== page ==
In this case, we can use the spread operator (don’t forget to give it a name). It can be any name, here we used rest , names like Rest, Rest1 works but using only numbers as a name і.e 1, 324 will not work.


Congratulations, you got + 4 EXP

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Now, when we mastered the basics we can do more advanced magic by combining destructuring and spread operator to combine two arrays.

const alphabet = ['A', 'B', 'C', 'D', 'E', 'F']
const numbers = ['1', '2', '3', '4', '5', '6']


To do it we first create a new array and use the spread operator to get all the elements in alphabet array and similarly …numbers, to get all the elements in the numbers array

const alphabet = ['A', 'B', 'C', 'D', 'E', 'F']
const numbers = ['1', '2', '3', '4', '5', '6']

const newArray = [...alphabet, ...numbers]
console.log(newArray) //['A', 'B', 'C', 'D', 'E', 'F', '1', '2', '3', '4', '5', '6']


Note that we can do it with concat . Concatenate - concat, means to join. So this:

const newArray = alpphabet.concat(numbers)

will produce the same result as:

const newArray = [...alphabet, ...numbers]


Considering arrays, here’s another good use of destructuring - the function that returns more than 1 parameter.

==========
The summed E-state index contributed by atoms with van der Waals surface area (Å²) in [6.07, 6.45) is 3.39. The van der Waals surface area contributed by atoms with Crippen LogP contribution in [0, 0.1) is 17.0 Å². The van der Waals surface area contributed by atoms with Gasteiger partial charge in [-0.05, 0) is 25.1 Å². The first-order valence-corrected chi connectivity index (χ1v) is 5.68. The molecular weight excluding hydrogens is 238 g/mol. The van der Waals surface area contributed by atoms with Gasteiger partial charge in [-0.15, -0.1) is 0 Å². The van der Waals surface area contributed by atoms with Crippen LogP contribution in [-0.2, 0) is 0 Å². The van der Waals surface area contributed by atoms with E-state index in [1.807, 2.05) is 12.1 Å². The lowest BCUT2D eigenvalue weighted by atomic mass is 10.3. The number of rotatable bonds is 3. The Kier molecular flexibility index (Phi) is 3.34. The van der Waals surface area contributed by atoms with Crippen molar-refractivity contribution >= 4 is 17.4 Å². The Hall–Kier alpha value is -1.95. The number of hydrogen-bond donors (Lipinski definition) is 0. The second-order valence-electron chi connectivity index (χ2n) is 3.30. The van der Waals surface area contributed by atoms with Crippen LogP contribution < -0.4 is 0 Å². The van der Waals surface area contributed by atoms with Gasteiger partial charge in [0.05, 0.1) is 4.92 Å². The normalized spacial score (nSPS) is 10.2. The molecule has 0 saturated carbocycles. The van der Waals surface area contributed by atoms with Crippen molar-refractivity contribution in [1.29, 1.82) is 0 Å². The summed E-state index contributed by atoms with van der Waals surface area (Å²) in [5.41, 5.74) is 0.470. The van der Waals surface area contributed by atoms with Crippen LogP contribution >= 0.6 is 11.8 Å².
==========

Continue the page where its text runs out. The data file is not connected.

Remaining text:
First, let’s see an example without destructuring.

function sumAndMultiply(a, b) {
return [a+b, a*b]
}

const array = sumAndMultiply(2, 3)
console.log(array)// [5, 6]

We create function sumAndMultiply , pass a and b into it. Inside we create an array that would Sum and Multiply these numbers. Lastly, we create const array that will store the result and set it equal to our function sumAndMultiply inside of which, we pass 2 and 3.


So how can destructuring be applied here?

function sumAndMultiply(a, b) {
return [a+b, a*b]
}

const [sum, multiply] = sumAndMultiply(2, 3)
console.log(sum)// 5
console.log(multiply)// 6

Basically, we say that we want to get the two elements from our function. Note that the names can be anything, і.e const [Sum, mulTiply], const [bob, apple] etc.


As you can see, using destructuring gives more control over the information that we want to extract.


Another feature that becomes available when using destructuring while working with functions is that we can set default values.

function sumAndMultiply(a, b) {
return [a+b, a*b]
}

const [sum, multiply, division = 'No division'] = sumAndMultiply(2, 3)
console.log(sum)// 5
console.log(multiply)// 6
console.log(division)// No division

Here, by default we get “No division” because our function sumAndMultiply return only two properties. If we pass another property a/b

function sumAndMultiply(a, b) {
return [a+b, a*b, a/b]
}

const [sum, multiply, division = 'No division'] = sumAndMultiply(2, 3)
console.log(sum)// 5
console.log(multiply)// 6
console.log(division)// 0.6666666666

In this case we have third parameter that is send out and we get the result 5/6 =0.6666666666


Congratulations, you got + 5 EXP

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Interesting stuff, huh?! Now the time comes to unleash the true power of destructuring - destructuring with objects. Below, we have two objects: